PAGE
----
Science

Self-Replicating Robot News

Posted 13 May 2005 at 16:02 UTC by steve Share This

News stories about a new self-replicating robot seem to be replicating faster than the robots themselves based on the number of links The Swirling Brain has sent our way about this new robot. A Yahoo! News story says each robot, made of 10cm cubes, can replicate themselves every 2.5 minutes as long as the appropriate raw materials are available. An MSNBC story offers photos and video of the twisty little robots. Wired also offers video and photos in their cleverly titled story, "Go Forth and Multiply, Little Bot". There is also a LinuxInsider article mentioning that the robots are made of "molecubes". Finally, the definitive article is the original Cornell press release which has lots more photos. For more technical information, step-by-step photos, and a cut-away diagram of the internal mechanisms visit the Self Replication research site at Cornell. The Researchers also provide an article describing the machines (PDF format) and a paper titled, "Spontaneous emergence of self-replicating, competing cube species in physical cube automata" (PDF format).


Want more?, posted 13 May 2005 at 16:06 UTC by steve » (Master)

Just after posting the story, another user submitted a link to a story in The Register on the same self-replicating robots. It's pretty funny with choice quotes about the "apocalypse cube" such as "a Cornell University research team has developed a self-replicating cube which has the ability to assemble itself into civilisation-threatening configurations"...

CORE and Remembrance, posted 13 May 2005 at 17:57 UTC by The Swirling Brain » (Master)

Doesn't this thing remind you of the "CORE" cube robot nutter that always plagued the alt.robotics newsgroups for so long!

IT's hard for me to be impressed with this seemingly major achievement. I mean, this thing is a bunch of premade robot blocks! All this thing is doing is moving them into a various piles! This, in my opinion, can barely be called reproducing and the premade blocks can hardly be called raw materials. But, I guess symantics rules the day as they are using terms like "feeding trough" as the place where the robot can pick up more raw materials (premade blocks). All these terms (reproducing, raw materials, and feeding trough) are all stretching it a bit to claim their great achievement! I mean is it an achievement? I suppose it is, but again all the media coverage over so trivial an achievement? Wow! I mean I'm sure this thing is hardcoded to move these blocks into position and that's probably all it can do. So you start with X number of blocks and it produces, nothing. You still have X number of blocks. Lets put some metal and ICs, resistors, some batteries, a breadboard and a soldering iron in a room and when a robot can reproduce itself as a human would make a robot from real raw materials I'd be more impressed. At least have the premade blocks be in two (or more) pieces that have to be put together. But I guess, as with all robotics, we just take baby steps. Again, sorry for my lack of being impressed. Perhaps I should be more impressed but I'm not.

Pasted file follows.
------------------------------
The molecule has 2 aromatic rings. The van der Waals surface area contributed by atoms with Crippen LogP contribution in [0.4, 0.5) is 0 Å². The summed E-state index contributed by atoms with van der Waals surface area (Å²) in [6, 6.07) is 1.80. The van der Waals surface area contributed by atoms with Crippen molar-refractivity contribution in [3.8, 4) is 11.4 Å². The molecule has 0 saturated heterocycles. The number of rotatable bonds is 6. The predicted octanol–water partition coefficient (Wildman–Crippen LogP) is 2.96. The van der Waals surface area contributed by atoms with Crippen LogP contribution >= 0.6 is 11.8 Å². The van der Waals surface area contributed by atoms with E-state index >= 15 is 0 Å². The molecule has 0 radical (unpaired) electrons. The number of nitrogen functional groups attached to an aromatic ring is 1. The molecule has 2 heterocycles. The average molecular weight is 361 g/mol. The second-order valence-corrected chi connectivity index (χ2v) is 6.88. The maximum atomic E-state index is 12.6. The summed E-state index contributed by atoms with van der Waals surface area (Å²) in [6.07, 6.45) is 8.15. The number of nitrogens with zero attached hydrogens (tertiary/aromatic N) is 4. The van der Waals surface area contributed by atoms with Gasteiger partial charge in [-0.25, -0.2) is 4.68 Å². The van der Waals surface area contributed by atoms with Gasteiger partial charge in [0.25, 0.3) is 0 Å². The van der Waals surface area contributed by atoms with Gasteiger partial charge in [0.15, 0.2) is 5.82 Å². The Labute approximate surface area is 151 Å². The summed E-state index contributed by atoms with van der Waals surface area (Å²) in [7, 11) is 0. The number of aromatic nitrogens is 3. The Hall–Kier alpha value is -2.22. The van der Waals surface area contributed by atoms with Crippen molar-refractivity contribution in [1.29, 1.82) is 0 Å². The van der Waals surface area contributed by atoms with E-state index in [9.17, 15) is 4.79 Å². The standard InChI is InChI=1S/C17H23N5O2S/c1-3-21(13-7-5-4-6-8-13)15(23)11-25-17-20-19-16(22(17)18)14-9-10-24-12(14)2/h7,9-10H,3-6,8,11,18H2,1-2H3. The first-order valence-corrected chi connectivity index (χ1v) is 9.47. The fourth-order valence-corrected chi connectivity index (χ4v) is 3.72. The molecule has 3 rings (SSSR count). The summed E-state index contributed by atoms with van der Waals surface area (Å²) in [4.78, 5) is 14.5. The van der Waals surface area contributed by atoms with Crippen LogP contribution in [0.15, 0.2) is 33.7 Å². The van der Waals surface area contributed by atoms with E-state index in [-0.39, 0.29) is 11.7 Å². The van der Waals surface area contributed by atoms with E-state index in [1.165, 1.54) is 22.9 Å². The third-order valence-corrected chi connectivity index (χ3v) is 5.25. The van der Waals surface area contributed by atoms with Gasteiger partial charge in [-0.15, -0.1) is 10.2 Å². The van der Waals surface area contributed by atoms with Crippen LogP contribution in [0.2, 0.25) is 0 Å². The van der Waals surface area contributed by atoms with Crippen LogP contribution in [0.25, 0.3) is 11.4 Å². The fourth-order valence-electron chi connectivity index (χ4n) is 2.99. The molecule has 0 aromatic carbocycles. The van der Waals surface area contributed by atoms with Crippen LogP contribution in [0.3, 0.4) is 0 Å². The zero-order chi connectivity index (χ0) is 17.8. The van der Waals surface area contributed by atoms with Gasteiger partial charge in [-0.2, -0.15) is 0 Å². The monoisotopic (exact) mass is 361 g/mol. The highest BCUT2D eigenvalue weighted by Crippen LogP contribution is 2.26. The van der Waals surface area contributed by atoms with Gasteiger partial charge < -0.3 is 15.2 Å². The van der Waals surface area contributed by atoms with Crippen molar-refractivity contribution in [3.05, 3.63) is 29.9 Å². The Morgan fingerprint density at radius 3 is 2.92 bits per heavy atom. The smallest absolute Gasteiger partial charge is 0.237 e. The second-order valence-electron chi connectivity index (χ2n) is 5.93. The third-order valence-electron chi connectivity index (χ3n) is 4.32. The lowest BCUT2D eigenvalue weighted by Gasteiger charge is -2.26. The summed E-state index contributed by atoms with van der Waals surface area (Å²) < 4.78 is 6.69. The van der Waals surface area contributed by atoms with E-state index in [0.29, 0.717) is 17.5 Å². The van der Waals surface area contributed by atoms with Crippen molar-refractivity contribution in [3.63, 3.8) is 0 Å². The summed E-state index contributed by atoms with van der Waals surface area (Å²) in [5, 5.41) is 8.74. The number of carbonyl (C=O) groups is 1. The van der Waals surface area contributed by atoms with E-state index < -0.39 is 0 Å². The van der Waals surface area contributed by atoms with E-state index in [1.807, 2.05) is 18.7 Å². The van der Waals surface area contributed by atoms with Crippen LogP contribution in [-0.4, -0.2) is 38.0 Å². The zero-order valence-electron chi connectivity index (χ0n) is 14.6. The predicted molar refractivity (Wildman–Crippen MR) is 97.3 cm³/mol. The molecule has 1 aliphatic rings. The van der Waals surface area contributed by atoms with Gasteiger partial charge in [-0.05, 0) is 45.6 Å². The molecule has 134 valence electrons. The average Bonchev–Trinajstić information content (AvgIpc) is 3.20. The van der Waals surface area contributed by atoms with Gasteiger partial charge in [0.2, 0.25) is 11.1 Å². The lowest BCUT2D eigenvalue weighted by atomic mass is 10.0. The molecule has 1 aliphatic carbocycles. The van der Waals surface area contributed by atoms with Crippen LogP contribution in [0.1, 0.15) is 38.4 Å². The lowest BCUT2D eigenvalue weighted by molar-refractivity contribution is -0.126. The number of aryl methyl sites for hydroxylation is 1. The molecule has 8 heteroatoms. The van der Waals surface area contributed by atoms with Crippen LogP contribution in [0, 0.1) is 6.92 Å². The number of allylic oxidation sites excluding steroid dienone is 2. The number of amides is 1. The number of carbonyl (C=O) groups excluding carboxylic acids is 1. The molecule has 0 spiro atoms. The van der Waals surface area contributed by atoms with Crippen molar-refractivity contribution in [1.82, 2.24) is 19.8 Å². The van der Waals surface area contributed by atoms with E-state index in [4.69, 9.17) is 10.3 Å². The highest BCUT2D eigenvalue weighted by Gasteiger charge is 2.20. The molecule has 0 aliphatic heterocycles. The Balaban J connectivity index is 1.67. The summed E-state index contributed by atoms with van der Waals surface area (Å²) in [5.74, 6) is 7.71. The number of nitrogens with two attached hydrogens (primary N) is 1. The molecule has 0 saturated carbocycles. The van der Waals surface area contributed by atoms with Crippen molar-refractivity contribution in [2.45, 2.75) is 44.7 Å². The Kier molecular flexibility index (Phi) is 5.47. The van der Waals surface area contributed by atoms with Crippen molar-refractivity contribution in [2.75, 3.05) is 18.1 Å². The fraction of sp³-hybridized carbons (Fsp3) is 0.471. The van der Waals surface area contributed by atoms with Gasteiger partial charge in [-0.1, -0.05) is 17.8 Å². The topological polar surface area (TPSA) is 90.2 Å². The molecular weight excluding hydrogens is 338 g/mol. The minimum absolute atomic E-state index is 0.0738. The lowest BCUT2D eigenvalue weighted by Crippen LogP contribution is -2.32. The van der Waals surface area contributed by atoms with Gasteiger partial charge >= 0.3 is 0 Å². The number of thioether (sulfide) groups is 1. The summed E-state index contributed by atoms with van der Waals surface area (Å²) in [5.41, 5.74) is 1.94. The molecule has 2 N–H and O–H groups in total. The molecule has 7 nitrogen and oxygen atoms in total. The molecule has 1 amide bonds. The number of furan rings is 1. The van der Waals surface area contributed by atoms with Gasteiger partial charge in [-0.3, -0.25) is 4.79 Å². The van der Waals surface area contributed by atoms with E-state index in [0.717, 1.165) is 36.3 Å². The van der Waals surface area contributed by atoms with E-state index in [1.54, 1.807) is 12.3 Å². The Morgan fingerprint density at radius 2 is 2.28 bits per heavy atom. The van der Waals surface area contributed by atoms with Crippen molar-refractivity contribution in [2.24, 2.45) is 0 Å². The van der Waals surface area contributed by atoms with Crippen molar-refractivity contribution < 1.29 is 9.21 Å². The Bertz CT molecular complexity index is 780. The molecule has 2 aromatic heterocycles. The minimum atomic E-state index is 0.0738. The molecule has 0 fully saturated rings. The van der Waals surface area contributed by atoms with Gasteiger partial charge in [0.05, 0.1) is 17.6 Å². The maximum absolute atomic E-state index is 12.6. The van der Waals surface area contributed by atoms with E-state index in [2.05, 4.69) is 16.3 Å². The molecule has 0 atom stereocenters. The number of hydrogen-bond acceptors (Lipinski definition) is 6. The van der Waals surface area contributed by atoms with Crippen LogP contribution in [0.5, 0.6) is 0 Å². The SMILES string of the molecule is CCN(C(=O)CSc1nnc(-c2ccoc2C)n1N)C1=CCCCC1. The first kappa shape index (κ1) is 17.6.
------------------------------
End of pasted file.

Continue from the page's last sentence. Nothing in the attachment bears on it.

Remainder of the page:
Another user writes, posted 13 May 2005 at 18:52 UTC by dogsbody_d » (Master)

I'm gonna say that I greet this with a mixed bag. What they've done is alright, but hardly what's being claimed.

Okay, they're not making robots from raw materials. I've seen it mentioned that humans don't make humans from raw materials either. We get bacteria, plants, and animals to make building blocks for us. We just assemble them. <<cough>> semantics<<cough>>

As an exercise in modular/cellular/reconfigurable robotics this is er... alright. If we send a load of cubes to Mars then they can assemble themselves into lots of different types of robot. Looking at the way that they can revolve, I'd like to see them try to use outer blocks as wheels... The cubes mean that the composite robots can essentially repair themselves. However, the demonstration that we can see seems to involve the cubes clamping themselves to a special floor. For that matter, how come those spare cubes magically appear?

Someone on <HREF="www.oaps.org">Old Age Playstationers</A> noted that they look like chips. Personally I think they look well creepy.

Automatic construction, posted 13 May 2005 at 20:33 UTC by motters » (Master)

Similar robots have been in development for some years now. I doubt that civilisation is at any real risk, but this sort of self-assembling technology will be very useful indeed. The obvious application is in the construction industry.

Traditionally assembling architectural structures such as houses or offices has been a highly expensive and labour intensive business. Provided that these robots can be made at negligable cost and are sufficiently robust they could be used to eliminate a lot of labour from the construction process. Just have a truck dump a load of these at the required site, then use a wireless network signal to program each cube with the necessary program and then leave them to it. Once the self-assembly process is completed another wireless network signal fixes the entire structure permanently in place.

If at some later date the council wants to drive a motorway through your house (Hitchhiker's guide style) a wireless network signal along with the appropriate security code is used to unfix and dissasemble the structure, and the cubes can then be completely recycled. It would be very straightforward and economical, with little or no waste.

I remember the cube concept!, posted 14 May 2005 at 03:11 UTC by ROB.T. » (Master)

Personally, I'm impressed.

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